Mobile use among students was on the rise from 2013 to 2014, according to new research released by McGraw-Hill Education. The second annual report, "The Impact of Technology on College Student Study Habits," conducted by McGraw-Hill Education and Hanover Research, found that 81 percent of students use mobile devices (such as smartphones and tablets) to study, the second most popular device category behind laptops and up 40 percent year over year. Of the different types of learning technologies available, students found that adaptive learning technologies were the most effective, with 85 percent indicating a moderate or major improvement in grades.
"The rise of studying via mobile isn't simply due to the ubiquity of smartphones and tablets on campus, it's a case of mobile suiting the way students study now. The feedback we've received from students and instructors suggests that today's students tend toward shorter, more concentrated bursts of studying anywhere they're able, rather than waiting for several hours to hunker down in the library," said Sharon Loeb, vice president of marketing for McGraw-Hill Education, Higher Ed. "We expect the growth in mobile use among college students to continue for the next five years, which means institutions will need to adapt their infrastructure and faculty will want to consider ways to incorporate mobile learning into their courses."
According to the survey of roughly 1,700 college students across the U.S., technology plays an integral role in their collegiate experiences:
• Mobile is becoming a must-have: 66 percent of students indicated it is moderately to extremely important for them to be able to study on a mobile device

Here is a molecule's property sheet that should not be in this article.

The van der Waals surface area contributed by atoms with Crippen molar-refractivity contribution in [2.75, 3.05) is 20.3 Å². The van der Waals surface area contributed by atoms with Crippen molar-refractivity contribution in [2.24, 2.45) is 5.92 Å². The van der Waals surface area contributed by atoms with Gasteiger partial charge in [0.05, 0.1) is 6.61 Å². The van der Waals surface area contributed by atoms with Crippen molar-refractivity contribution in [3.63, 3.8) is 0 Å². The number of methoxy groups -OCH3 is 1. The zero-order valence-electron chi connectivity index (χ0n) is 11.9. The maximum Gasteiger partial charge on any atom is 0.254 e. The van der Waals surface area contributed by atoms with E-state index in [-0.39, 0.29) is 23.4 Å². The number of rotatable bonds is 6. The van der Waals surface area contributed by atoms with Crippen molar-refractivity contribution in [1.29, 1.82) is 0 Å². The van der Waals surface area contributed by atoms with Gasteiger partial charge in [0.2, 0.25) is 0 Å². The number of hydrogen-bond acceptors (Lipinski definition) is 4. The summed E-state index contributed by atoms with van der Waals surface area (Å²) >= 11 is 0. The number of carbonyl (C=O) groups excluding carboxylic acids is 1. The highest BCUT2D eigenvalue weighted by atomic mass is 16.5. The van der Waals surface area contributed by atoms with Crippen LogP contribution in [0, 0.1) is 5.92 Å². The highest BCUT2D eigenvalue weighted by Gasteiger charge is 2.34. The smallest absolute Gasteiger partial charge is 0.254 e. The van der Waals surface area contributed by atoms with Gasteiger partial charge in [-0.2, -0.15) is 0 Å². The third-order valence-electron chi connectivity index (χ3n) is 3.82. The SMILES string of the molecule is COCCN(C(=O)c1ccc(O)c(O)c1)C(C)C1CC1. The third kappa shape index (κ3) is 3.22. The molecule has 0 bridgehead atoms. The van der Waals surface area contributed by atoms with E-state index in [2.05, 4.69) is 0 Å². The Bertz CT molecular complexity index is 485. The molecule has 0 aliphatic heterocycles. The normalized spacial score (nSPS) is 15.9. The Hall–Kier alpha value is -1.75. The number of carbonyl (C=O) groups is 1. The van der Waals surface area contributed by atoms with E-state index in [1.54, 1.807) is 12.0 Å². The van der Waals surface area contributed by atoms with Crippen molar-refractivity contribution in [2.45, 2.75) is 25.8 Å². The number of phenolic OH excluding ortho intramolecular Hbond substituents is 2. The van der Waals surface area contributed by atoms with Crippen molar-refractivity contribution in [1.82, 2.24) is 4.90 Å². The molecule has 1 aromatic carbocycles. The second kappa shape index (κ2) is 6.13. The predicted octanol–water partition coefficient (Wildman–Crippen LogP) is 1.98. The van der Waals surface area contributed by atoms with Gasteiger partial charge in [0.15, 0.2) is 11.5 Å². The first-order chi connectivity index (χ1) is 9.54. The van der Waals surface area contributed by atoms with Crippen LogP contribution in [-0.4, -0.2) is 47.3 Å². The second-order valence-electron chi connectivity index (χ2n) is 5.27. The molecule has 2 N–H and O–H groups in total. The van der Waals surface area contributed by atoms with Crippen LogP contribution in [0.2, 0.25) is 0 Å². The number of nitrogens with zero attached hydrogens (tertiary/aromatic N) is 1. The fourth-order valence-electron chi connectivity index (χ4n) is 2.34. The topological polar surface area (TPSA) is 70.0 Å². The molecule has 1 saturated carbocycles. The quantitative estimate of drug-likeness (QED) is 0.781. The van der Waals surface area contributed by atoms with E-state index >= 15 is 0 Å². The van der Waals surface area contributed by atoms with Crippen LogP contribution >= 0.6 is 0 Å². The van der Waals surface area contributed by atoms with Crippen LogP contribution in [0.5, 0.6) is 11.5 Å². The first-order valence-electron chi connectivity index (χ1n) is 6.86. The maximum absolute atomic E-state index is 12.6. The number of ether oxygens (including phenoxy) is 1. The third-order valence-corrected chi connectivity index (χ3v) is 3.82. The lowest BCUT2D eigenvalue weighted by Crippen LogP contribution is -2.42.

Technology adoption for higher education is growing rapidly, due in large part to the positive impact on students. The report found:
• Technology can lead to better grades: 77 percent of students said study technology has positively impacted their grades
• Tech is also saving students time: 48 percent of students said technology saves them time while studying; of this group, 77 percent indicated technology saves them two to five hours per week or more
• Confidence is key: Students said technology helps them feel better prepared for classes (62 percent) and have more confidence in their knowledge of course material (52 percent)
When it comes to providing high-quality education technology solutions for students, personalization matters. Seventy-two percent of students agreed that study technology should feel as tailored as social media feeds, and 79 percent of students agreed study technology should be more individualized.
"Greater personalization and effectiveness are why we see major growth in adaptive learning technologies," said Loeb. "Adaptive technology delivers personalized learning experiences that continually respond to students' individual knowledge and skill levels, helping them to focus on areas where they need the most help and resist the urge to spend time on material they've already mastered. Our adaptive systems have been shown to improve student performance by an average of one letter grade, and it's exciting to see this effectiveness translate to increasing popularity among students."
Other findings from the report offer insight into a student's perception of college readiness and sentiment about their financial futures. More than half of students (51 percent) said that college is harder than they expected, while 57 percent indicated that the cost of tuition is the most difficult part about college. Eighty-nine percent of students agreed that without student loans, they would not be able to afford college, and 77 percent said they are worried that they will feel trapped by student loan payments after graduation.